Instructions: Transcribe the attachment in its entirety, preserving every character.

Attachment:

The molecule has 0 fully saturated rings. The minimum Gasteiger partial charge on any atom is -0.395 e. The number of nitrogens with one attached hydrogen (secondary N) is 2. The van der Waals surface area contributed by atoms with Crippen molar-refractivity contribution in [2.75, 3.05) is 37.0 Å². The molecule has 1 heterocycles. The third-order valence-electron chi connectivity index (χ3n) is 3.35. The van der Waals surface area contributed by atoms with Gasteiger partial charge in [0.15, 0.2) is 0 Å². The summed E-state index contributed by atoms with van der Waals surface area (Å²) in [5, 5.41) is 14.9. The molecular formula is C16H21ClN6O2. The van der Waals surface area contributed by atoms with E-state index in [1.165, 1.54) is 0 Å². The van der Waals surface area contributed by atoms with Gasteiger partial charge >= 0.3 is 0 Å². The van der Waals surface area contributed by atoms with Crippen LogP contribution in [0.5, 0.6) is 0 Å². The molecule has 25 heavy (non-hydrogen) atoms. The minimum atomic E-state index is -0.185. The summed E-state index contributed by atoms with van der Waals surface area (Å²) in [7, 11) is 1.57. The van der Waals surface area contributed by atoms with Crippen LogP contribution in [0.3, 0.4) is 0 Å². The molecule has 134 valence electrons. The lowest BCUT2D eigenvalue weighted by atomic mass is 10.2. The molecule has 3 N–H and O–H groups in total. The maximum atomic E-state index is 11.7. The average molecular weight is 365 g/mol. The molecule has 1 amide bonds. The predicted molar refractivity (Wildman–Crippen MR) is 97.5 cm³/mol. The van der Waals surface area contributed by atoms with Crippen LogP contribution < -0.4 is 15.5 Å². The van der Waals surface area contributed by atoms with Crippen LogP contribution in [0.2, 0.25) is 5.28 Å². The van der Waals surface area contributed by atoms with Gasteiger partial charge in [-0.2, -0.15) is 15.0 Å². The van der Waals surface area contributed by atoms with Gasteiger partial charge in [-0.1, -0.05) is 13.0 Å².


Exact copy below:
The molecule has 0 fully saturated rings. The minimum Gasteiger partial charge on any atom is -0.395 e. The number of nitrogens with one attached hydrogen (secondary N) is 2. The van der Waals surface area contributed by atoms with Crippen molar-refractivity contribution in [2.75, 3.05) is 37.0 Å². The molecule has 1 heterocycles. The third-order valence-electron chi connectivity index (χ3n) is 3.35. The van der Waals surface area contributed by atoms with Gasteiger partial charge in [0.15, 0.2) is 0 Å². The summed E-state index contributed by atoms with van der Waals surface area (Å²) in [5, 5.41) is 14.9. The molecular formula is C16H21ClN6O2. The van der Waals surface area contributed by atoms with E-state index in [1.165, 1.54) is 0 Å². The van der Waals surface area contributed by atoms with Gasteiger partial charge >= 0.3 is 0 Å². The van der Waals surface area contributed by atoms with Crippen LogP contribution in [0.5, 0.6) is 0 Å². The molecule has 25 heavy (non-hydrogen) atoms. The minimum atomic E-state index is -0.185. The summed E-state index contributed by atoms with van der Waals surface area (Å²) in [7, 11) is 1.57. The van der Waals surface area contributed by atoms with Crippen LogP contribution in [0.3, 0.4) is 0 Å². The molecule has 134 valence electrons. The lowest BCUT2D eigenvalue weighted by atomic mass is 10.2. The molecule has 3 N–H and O–H groups in total. The maximum atomic E-state index is 11.7. The average molecular weight is 365 g/mol. The molecule has 1 amide bonds. The predicted molar refractivity (Wildman–Crippen MR) is 97.5 cm³/mol. The van der Waals surface area contributed by atoms with Crippen LogP contribution < -0.4 is 15.5 Å². The van der Waals surface area contributed by atoms with Crippen LogP contribution in [0.2, 0.25) is 5.28 Å². The van der Waals surface area contributed by atoms with Gasteiger partial charge in [-0.2, -0.15) is 15.0 Å². The van der Waals surface area contributed by atoms with Gasteiger partial charge in [-0.1, -0.05) is 13.0 Å².